Since 1997, we have been conducting a long-term population study of terrapins in our local marshes. Each year, we capture terrapins on our property and in tidal creeks. We mark them with uniquely coded microchips that let us identify individuals and release them. The microchips are just like the ones a vet would use to identify your pet. To date, we have marked more than 5,000 terrapins. By recapturing and collecting data on terrapins with microchips we can study population size, survival rates, and individual nesting-habitat preferences. These techniques, however, do not provide information about where they have been since the last time we saw them. This is particularly challenging for both wild and head-started juvenile terrapins. When we release a hatchling terrapin back into the marsh, the likelihood that we will ever encounter her again is extremely low. In eight years, if she survived to reach sexual maturity, she may come back to nest on our property, or be recaptured on a patrol. Luck needs to be on our side for one of the staff, interns, or volunteers to see her. Thus, there is a real scientific gap in information about where these hatchlings go for an important part of their lives.
A terrapin with a GPS tracking device.
To help fill in large gaps about their lives, we initiated a project to learn more about terrapin movements, habitat use, and behavior in the salt marsh, with a goal of helping us improve targeted conservation measures to protect them. Working with Cellular Tracking Technologies, a Cape May County-based company, we are testing and using new technologies to track animal movements in salt marshes. To track both hatchling terrapins and adults, we set up an array of receivers and an antenna array in the marsh around The Wetlands Institute. Hatchling terrapins are being tracked using radio tracking devices and also a handheld antenna. Adults are being tracked with solar-powered Ultra Long Range/GPS tags that are designed to collect a GPS location each time the turtle surfaces for long enough to establish communication with satellites (6-30 seconds). GPS data is stored and then sent to our receivers from across the marsh.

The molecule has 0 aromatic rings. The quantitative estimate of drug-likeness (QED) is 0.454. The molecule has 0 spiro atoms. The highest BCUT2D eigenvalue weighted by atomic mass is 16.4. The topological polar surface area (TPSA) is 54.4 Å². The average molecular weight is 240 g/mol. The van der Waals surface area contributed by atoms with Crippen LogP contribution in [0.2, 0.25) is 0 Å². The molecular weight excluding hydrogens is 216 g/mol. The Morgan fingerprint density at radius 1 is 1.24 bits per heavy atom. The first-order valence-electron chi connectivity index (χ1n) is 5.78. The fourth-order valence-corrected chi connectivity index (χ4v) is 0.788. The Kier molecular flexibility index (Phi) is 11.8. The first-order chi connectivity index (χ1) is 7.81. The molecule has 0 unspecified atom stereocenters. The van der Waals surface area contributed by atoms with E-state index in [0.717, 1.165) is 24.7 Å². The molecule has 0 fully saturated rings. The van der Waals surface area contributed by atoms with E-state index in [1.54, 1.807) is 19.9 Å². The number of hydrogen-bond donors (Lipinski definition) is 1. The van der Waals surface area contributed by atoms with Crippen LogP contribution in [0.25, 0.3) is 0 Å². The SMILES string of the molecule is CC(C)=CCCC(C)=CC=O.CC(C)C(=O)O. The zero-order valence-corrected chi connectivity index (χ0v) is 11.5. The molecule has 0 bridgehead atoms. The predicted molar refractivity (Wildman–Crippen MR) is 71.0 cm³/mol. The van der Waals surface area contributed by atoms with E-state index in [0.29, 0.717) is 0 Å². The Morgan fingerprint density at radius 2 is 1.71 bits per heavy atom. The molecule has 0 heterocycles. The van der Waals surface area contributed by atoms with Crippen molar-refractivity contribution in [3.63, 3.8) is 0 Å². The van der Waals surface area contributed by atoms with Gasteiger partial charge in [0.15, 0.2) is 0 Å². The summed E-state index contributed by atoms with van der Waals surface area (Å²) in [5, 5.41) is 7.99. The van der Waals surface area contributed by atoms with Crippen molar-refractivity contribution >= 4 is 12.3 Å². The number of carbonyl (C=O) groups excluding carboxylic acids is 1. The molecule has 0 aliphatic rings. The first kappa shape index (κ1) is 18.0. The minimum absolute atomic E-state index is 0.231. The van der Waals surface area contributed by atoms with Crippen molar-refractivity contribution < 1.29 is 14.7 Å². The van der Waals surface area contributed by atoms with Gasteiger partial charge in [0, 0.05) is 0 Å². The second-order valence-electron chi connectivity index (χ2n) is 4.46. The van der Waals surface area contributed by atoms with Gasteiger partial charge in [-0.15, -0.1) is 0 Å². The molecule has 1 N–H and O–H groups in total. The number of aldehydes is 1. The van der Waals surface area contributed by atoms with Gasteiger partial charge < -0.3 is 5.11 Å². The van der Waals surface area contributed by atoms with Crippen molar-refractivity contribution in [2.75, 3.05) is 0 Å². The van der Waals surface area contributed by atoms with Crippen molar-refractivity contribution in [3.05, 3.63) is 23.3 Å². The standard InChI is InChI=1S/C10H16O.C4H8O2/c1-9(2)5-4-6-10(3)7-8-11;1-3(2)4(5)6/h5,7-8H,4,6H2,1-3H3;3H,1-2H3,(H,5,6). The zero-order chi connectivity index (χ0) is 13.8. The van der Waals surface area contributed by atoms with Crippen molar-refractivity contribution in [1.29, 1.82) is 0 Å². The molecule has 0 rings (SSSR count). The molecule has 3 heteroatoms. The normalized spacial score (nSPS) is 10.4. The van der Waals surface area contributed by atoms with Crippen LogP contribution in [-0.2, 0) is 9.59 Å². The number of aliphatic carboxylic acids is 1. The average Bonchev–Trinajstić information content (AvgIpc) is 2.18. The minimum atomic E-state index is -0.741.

This is a new project and results are just starting to come in but are very promising. Of the 27 hatchling terrapins we released with tracking devices, 22 juveniles were tracked. As expected, their habits vary widely, but we learned that they spend considerable time buried in the mud or under vegetation in the marsh. We released five adults and have been hearing from all of them. These data represent some of the first GPS data recorded for diamondback terrapins and is increasing our knowledge of their movements. Early results indicate that they move great distances from their release sites but also return to known nesting sites. These are exciting results and demonstrate the potential of using these new technologies to help improve our understanding of terrapins and direct that knowledge to enhancing conservation efforts for them. This work is funded by Quest for the Best, Leff Family Foundation, and Davenport Family Foundation.
By saving, rescuing, and releasing terrapins as well as removing and minimizing hazards, we are able to contribute positively to the status of the local terrapin population. Your actions to become more aware of terrapins and their movements on our coasts are helping, too. To learn more about terrapins, join us on Tuesday evenings throughout the summer to watch head-started terrapins being released into the marsh. Or come visit our new exhibit on terrapin tracking now on display at The Wetlands Institute. If you would like to support terrapin conservation work, check out opportunities to adopt a terrapin on our website (wetlandsinstitute.org).
2019 Summer Activities
FREE WITH ADMISSION FROM JUNE 12-LABOR DAY:
• Hooked on Fishing - Saturday.
• Crabbing at the Dock - Sunday.
• Salt Marsh Safari - Daily.
• Creature Feature - Monday through Friday.
• Catch o’ the Day - Monday, Wednesday, Friday.
• Aquarium Feeding - Tuesday, Thursday, Saturday.
• Totally Turtle Tuesdays, A Night at the Aquarium (Wednesdays) and Horseshoe Crabmania Thursdays - Tuesday, Wednesday and Thursday evenings.
• Seashell Sunday - Sunday.
• Dune and Beach Exploration - Wednesday. Sponsored by the Avalon Free Public Library
ADDITIONAL FEES APPLY:
• Back-Bay Birding and Wildlife Cruise - Tuesday, Wednesday and Thursday.
• Back-Bay Kayaking and Paddle Boarding - Monday, Tuesday, Thursday, Friday.
• Evening Back-Bay Kayaking - Wednesday, and Thursday.
For details or to make a reservation, visit wetlandsinstitute.org/events or call 609.368.1211.
August 2019 Articles: